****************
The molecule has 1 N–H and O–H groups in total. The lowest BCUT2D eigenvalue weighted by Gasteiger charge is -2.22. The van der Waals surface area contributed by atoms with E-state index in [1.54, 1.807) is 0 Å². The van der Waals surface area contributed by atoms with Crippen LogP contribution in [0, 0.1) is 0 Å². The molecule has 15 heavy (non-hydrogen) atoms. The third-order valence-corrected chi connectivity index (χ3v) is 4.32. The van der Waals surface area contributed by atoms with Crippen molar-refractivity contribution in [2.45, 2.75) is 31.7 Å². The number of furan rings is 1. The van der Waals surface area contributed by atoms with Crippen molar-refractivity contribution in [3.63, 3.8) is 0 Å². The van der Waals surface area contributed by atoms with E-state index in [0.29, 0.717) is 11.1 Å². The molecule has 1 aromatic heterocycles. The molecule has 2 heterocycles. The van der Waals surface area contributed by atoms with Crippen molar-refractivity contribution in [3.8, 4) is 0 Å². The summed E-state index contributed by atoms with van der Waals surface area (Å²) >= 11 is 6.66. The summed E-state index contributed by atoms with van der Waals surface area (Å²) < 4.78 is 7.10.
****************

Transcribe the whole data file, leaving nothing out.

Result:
The molecule has 1 N–H and O–H groups in total. The lowest BCUT2D eigenvalue weighted by Gasteiger charge is -2.22. The van der Waals surface area contributed by atoms with E-state index in [1.54, 1.807) is 0 Å². The van der Waals surface area contributed by atoms with Crippen LogP contribution in [0, 0.1) is 0 Å². The molecule has 15 heavy (non-hydrogen) atoms. The third-order valence-corrected chi connectivity index (χ3v) is 4.32. The van der Waals surface area contributed by atoms with Crippen molar-refractivity contribution in [2.45, 2.75) is 31.7 Å². The number of furan rings is 1. The van der Waals surface area contributed by atoms with Crippen molar-refractivity contribution in [3.63, 3.8) is 0 Å². The van der Waals surface area contributed by atoms with E-state index in [0.29, 0.717) is 11.1 Å². The molecule has 1 aromatic heterocycles. The molecule has 2 heterocycles. The van der Waals surface area contributed by atoms with Crippen molar-refractivity contribution in [3.8, 4) is 0 Å². The summed E-state index contributed by atoms with van der Waals surface area (Å²) >= 11 is 6.66. The summed E-state index contributed by atoms with van der Waals surface area (Å²) < 4.78 is 7.10.